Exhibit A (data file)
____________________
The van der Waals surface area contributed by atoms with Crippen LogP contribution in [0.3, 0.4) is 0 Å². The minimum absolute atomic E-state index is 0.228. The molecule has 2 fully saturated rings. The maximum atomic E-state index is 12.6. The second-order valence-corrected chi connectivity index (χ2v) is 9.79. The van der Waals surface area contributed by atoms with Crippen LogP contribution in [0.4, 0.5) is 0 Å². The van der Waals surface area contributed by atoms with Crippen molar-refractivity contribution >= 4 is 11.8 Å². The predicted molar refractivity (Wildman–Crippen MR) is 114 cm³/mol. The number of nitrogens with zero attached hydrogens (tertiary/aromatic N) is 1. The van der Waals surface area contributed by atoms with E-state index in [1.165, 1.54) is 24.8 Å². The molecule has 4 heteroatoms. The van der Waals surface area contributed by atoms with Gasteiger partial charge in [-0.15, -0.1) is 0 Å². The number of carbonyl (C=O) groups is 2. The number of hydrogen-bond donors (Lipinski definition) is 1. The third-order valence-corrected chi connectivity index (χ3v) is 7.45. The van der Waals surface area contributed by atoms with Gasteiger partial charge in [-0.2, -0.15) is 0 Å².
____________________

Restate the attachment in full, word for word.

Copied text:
The van der Waals surface area contributed by atoms with Crippen LogP contribution in [0.3, 0.4) is 0 Å². The minimum absolute atomic E-state index is 0.228. The molecule has 2 fully saturated rings. The maximum atomic E-state index is 12.6. The second-order valence-corrected chi connectivity index (χ2v) is 9.79. The van der Waals surface area contributed by atoms with Crippen LogP contribution in [0.4, 0.5) is 0 Å². The van der Waals surface area contributed by atoms with Crippen molar-refractivity contribution >= 4 is 11.8 Å². The predicted molar refractivity (Wildman–Crippen MR) is 114 cm³/mol. The number of nitrogens with zero attached hydrogens (tertiary/aromatic N) is 1. The van der Waals surface area contributed by atoms with E-state index in [1.165, 1.54) is 24.8 Å². The molecule has 4 heteroatoms. The van der Waals surface area contributed by atoms with Gasteiger partial charge in [-0.15, -0.1) is 0 Å². The number of carbonyl (C=O) groups is 2. The number of hydrogen-bond donors (Lipinski definition) is 1. The third-order valence-corrected chi connectivity index (χ3v) is 7.45. The van der Waals surface area contributed by atoms with Gasteiger partial charge in [-0.2, -0.15) is 0 Å².